Congress approves the legalisation of medical cannabis in Spain

Malaga pharmacies prepared to participate in dispensing drugs derived from cannabis

Image of a bag of medicinal cannabis. Credit: Creative Commons

The legalisation of medical cannabis has finally been given the green light in Spain by Congress.

The Commission on Health and Consumption of Congress voted on Monday, June 27, to approve the legalisation of medical cannabis for therapeutic use in patients in Spain. It will subsequently be considered as one more medicinal solution to alleviate the pain of chronic patients or the effects of treatment of certain pathologies. 

A spokesperson for the Spanish Observatory of Medicinal Cannabis (OECM) said they expect, being optimistic, that “in six months, the first patient will receive a first medical cannabis preparation”. That is the same time that the report grants to the Spanish Agency of Medicines and Health Products (AEMPS) to fit its implementation into the current legislation.

Monday’s decision will not have to be voted on in the plenary session of Congress. It is the result of eight months of work by a subcommittee created ad hoc for political groups to analyse the experiences of this initiative in other countries, and listen to the opinions of scientists and experts in the field. 

Manuel Guzman, a professor of biochemistry and leader of the OECM, said: “We are very happy. After so many years of battle, Canada was the first country to launch a dispensing program two decades ago. In recent years, other countries around us have been joining. Finally, in 2022, patients will be able to have access to medicinal cannabis preparations, in a safe way both from a legal and health point of view”.

Although the text “is not perfect”, he regretted. Among its recommendations, it does not include one of the main demands of patients. Included in a compromise amendment of the purple wing of the government, the self-cultivation of the flowering tops of cannabis, the buds, was omitted.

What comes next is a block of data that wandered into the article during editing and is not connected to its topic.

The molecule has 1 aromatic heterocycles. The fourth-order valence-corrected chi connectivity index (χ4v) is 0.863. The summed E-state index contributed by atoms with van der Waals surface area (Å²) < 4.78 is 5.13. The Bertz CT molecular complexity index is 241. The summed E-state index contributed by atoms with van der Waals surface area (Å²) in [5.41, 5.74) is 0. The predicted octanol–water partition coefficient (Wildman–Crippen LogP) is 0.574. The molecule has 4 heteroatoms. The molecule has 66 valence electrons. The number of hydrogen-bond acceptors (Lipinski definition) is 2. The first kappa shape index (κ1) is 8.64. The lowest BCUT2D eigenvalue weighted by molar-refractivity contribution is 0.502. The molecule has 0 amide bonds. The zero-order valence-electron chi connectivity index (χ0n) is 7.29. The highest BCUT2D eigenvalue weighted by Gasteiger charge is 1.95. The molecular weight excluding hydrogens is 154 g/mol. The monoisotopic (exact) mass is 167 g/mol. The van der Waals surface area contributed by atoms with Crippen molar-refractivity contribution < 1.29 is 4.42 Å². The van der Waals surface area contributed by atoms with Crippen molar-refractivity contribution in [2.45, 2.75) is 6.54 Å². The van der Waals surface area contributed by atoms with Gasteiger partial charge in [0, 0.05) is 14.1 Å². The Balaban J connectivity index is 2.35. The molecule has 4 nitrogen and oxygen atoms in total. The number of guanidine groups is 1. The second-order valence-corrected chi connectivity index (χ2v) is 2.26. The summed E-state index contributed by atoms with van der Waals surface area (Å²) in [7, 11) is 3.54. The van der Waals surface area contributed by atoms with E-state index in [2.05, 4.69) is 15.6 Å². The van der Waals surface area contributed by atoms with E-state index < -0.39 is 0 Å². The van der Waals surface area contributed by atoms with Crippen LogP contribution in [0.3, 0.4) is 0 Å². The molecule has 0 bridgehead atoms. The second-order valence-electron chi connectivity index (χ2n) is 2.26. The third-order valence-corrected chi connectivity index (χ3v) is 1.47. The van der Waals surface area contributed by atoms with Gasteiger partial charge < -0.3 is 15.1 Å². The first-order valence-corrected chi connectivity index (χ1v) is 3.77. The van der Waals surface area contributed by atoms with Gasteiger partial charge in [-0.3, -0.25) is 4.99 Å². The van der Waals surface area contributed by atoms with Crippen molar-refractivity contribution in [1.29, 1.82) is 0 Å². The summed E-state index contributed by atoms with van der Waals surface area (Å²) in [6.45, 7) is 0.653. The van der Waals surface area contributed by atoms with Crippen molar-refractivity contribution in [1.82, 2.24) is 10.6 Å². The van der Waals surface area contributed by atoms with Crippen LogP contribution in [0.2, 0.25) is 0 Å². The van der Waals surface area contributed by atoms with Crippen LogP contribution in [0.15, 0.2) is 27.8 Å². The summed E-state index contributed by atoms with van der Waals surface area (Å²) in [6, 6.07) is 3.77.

“We would have liked to have achieved self-cultivation, at least in licences for some patients”, admitted Guzman.

The OECM representative would have also welcomed that “the opinion was more explicit in the use of cannabis flowers”. The draft contemplates the use of buds “to develop experimental medicinal projects”, although it does not specify anything else in this regard. 

One of the most notable conclusions of the text is access to the dispensing of medicinal cannabis in pharmacies. The text establishes that “the dispensing of magisterial formulas with standardised cannabis extracts or preparations must be carried out through the network of pharmacies of the health system, preferably in hospital pharmacies, and exploring the alternative of community pharmacies that can qualify”.

It added that the prescription should be carried out “exclusively by health professionals, in a context-free of potential conflicts of interest, such as that offered by health services, and preferably, by medical specialists”. In no case is its legalisation for recreational consumption considered, as had been requested by the Ciudadanos party. 

Both right-wing parties, Partido Popular and Vox, flatly rejected the legalisation of cannabis for medicinal use, claiming that it does not have a scientific basis. There are already other useful drugs available to alleviate pain and this initiative opens the door to the use of “recreational” marijuana they argued.

In response, the OECM leader assures that there is support from science and that medical cannabis “simply adds a complementary medication that can be very useful to improve the quality of life in patients with chronic and highly devastating diseases”.

Guzman pointed out that there are already synthetic opioids on the market that are “much more aggressive than marijuana, and everyone understands what their properties and effects are. It’s like we have regulated whiskey and we’re worried about the effects of beer and wine”, he exemplified.

Regarding the risks of increased use derived from the legalisation of the substance for therapeutic purposes, he concluded: “Consumption has increased in those models that have not implemented parallel education and control programs to know how or to whom it is dispensed. Read the most mercantilist models, like the one in the United States”, as reported by 20minutos.


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Written by

Chris King

Originally from Wales, Chris spent years on the Costa del Sol before moving to the Algarve where he is a web reporter for The Euro Weekly News covering international and Spanish national news. Got a news story you want to share? Then get in touch at


    • John Harper

      28 June 2022 • 14:55

      It’s a herb, nobody has ever died from it, many have been helped by it, just decriminalise it and allow folk to grow it, but by all means tax anybody selling it, and that’s what the contention is about, they know they will lose revenue (from alcohol sales) when they allow free usage, plus people become more aware and less ‘compliant’.

    • David Candlish

      28 June 2022 • 20:11

      I agree John. It’s almost certainly the only illegal drug that has never caused a fatality in the whole of human history. At the least people who want to should be free to grow it for themselves. It’s known as ‘weed’ because it grows freely in the wild all around the world – why shouldn’t we grow it in our gardens as well?

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